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                   The Official
Languages Act 1969  



              Do you ever think that
why Canada has two official languages? The Royal Commission
on Bilingualism and Biculturalism accepted to study the problems of Canadian
unity, the government of Pierre E. Trudeau passed,
on September 9,1969 An Act Respecting the Status of Official
Languages in Canada which gives French and English equal statues in the
government of Canada. There were many things happened for
the two official languages. Many peoples were felt that French Canadian
were getting special treatment, some people questioned why so much money
was spent on making French services. 

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and French are the official languages of Canada and they take pleasure in the independence
status and equal constitutional rights and freedoms as to their use in all the organizations
of the Government of Canada. And from than all documents, reports, Speeches,
and pamphlets issued to the public were now to be published in the French and English.
This act made the federal offices offer services in
both languages, therefore, English government workers were taught to speak and understand French. Public signs
identifying federal offices are in both official languages Federal court
decisions were published in both official languages as well, federal
government services in both languages were to be available in parts of Canada
where there was a large French-Canadian minority. 

              Many other actions included in the official
language act such as: Federal funds were made
available to promote bilingualism, Services were extended for French language television
and radio outside Quebec, Rules were introduced requiring bilingual labels on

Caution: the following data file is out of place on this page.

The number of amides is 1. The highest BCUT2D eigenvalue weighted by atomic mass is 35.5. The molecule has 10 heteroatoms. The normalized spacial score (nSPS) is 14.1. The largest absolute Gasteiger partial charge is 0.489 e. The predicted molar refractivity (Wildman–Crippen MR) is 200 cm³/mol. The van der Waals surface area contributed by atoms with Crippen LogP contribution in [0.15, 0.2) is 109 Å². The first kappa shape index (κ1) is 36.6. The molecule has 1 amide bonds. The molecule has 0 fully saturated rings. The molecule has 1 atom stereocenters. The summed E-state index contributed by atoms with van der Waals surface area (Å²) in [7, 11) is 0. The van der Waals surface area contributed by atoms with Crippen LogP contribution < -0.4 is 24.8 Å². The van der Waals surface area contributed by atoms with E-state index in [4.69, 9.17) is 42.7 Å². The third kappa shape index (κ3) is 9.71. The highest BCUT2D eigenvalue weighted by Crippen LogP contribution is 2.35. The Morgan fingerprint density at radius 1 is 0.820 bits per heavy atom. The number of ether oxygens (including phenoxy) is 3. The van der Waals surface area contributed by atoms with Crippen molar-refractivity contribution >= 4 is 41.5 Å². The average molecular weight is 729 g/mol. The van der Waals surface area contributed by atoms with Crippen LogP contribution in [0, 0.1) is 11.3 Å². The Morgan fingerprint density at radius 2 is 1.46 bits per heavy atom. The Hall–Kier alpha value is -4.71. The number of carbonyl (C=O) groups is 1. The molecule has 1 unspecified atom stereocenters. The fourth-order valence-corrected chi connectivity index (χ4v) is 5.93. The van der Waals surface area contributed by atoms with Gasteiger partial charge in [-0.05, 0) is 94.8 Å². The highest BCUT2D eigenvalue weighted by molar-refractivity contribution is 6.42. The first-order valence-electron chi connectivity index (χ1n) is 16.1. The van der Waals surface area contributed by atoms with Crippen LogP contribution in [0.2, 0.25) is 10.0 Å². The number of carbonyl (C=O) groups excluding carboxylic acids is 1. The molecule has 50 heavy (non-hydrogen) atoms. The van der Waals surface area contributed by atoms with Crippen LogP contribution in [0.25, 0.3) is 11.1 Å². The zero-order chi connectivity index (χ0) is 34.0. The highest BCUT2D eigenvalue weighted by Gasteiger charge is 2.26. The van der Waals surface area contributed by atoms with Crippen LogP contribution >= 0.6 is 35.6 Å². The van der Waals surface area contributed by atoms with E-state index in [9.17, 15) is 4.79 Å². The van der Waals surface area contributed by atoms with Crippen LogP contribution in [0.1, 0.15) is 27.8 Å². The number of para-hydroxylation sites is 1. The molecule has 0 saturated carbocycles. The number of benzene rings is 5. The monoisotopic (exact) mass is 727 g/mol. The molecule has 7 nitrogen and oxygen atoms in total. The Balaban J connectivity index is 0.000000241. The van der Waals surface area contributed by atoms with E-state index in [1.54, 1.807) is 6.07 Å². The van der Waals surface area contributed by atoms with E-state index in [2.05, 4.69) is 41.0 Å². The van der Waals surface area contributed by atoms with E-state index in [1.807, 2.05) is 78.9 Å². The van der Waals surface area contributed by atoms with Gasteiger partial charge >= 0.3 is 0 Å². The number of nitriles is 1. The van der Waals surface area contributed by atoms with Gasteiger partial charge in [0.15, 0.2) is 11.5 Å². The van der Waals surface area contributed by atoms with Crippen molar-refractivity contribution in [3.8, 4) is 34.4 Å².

products, more federal public service jobs were elected bilingual (Prior to the
Act, only 14% of top government jobs were held by French Canadians even though
French Canadian made up 25% of Canada’s population). Politicians have the right
to use either French or English in Parliament. Assembly is required to provide
simultaneous interpretation of its debates and other information, as well as
translations of its official news.


number of French-Canadian in the Government of Canada’s Public Service rose to
26% or about the percentage of French-Canadians in Canada. This Act made teaching the French language compulsory in English
schools, and gave parents the right to choose the language of instruction of
their children, which caused great concern among part of the population.


                The official language act
didn’t apply to private businesses. They can do their businesses in either English
or French. While all the federal
political parties supported the Official Languages Act when it was announced,
the provincial response was much more tepid. In 1979, 10 years after the
federal Official Languages Act was passed, the Supreme Court of Canada found
that Manitoba, which had officially been a monolingual Anglophone province
since 1890, had to observe. New Brunswick passed its own Official Languages Act
in 1969, while Ontario settled for providing French-language services in
limited areas on a for this situation.

                 Of these, about 6.1 million or
85% resided in Quebec. Outside Quebec, the largest French-speaking populations
are found in New Brunswick.  Most native
speakers of the French language in Canada live in Quebec, where French is the
majority official language. 77% of Quebec’s population are native francophone,
and 95% of the population speak French as their first language. There are also
French-speaking communities in Manitoba and Ontario.               



                Make sure that respect for English and French
as the official languages of Canada and make sure that equality of status and
equal rights and freedoms as to their use in all federal institutions Set out
the powers, duties and functions of federal institutions with respect to the
official languages of Canada Support the development of English and French linguistic
minority communities and generally advance the equality of status and use of
the English and French languages within Canadian society.

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